Daniel and the Fundamentalists

It is standard fare among Old Testament scholars to assume that the biblical book of Daniel was written in the second century B.C.—well after the fulfillment of the prophecies contained in that book. Jim Hamilton highlights a 1990 essay by Gerhard Hasel that shows the implausibility of the late date in light of evidence from the Dead Sea Scrolls. Hamilton concludes:

“This evidence inclines me to think that those who persist in dating Daniel to the Maccabean era do so for uncritical, dogmatic reasons. Namely, their religion (historical critical naturalism with its priesthood of archeologists and orthodoxy of unbelief) dictates that they must not believe in a God who inspires predictive prophecy.

“At any rate, primary source testimony, manuscript evidence, and historical probabilities are not dictating their conclusions.”

In other words, an early date for Daniel does not rely on fundamentalist ignorance of the historical record. Quite the opposite is the case. The fundamentalists in this debate are those who are so enslaved to critical orthodoxy that they can’t even consider evidence that contradicts their hypothesis.

7 Responses to Daniel and the Fundamentalists

  1. Derek September 6, 2010 at 11:17 am #

    It’s always interesting to watch how people try to “explain away” OT prophecy, especially in Daniel and Isaiah.

  2. Stephen September 6, 2010 at 2:59 pm #

    I always enjoy reading Jim hamilton’s work on OT issues. SBTS is blessed to have him as a professor!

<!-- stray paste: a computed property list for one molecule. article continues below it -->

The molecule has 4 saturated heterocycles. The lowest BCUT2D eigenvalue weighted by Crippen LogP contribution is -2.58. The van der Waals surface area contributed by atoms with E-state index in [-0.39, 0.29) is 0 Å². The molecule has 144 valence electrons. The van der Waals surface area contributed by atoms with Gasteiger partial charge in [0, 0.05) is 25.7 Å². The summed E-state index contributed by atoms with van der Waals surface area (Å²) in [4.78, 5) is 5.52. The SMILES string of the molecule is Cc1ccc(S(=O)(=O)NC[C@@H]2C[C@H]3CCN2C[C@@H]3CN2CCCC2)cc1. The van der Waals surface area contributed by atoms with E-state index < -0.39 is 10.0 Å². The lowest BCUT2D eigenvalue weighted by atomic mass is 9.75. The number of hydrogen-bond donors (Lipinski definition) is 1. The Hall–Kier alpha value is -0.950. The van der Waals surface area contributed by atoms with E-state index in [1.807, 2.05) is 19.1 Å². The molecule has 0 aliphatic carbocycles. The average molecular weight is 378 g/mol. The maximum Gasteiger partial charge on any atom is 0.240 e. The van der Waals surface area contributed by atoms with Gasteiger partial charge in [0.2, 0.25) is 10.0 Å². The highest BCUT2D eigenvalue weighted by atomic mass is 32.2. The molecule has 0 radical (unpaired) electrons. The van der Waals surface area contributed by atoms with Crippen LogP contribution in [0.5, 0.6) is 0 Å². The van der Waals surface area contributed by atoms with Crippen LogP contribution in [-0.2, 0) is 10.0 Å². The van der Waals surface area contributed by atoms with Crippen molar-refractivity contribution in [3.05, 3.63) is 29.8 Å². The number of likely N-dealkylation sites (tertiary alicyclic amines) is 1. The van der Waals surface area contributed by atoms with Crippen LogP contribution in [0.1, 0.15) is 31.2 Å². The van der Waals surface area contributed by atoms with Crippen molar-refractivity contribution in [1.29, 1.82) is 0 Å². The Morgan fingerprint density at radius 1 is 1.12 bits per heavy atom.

3. Dave September 6, 2010 at 9:23 pm #

    I’ve always enjoyed the blog, but am troubled by the disparaging manner that you utilize the word “fundamentalist.” Why?

  4. Denny Burk September 6, 2010 at 11:58 pm #

    I don’t mean any disparagement. I mean to turn the label back on critical scholars who might use the term to describe people who hold to an early date of Daniel (like I do).

  5. Mark September 7, 2010 at 1:24 am #

    That is what happens when unregenerates read Scripture.

  6. Dave September 7, 2010 at 11:11 am #

    Denny,

    I guess we view the label differently.

    Dave

  7. RD September 7, 2010 at 7:15 pm #

    I hesitate to consider the debate on the dating of the Book of Daniel to be settled simply because one scholar feels it was written during the time of the Babylonian invasion. The vast majority of scholarship is not in agreement with this thinking. Of course, there is absolutely no way to know for certain when the text was written. All we have are copies of copies. No original manuscript exists.

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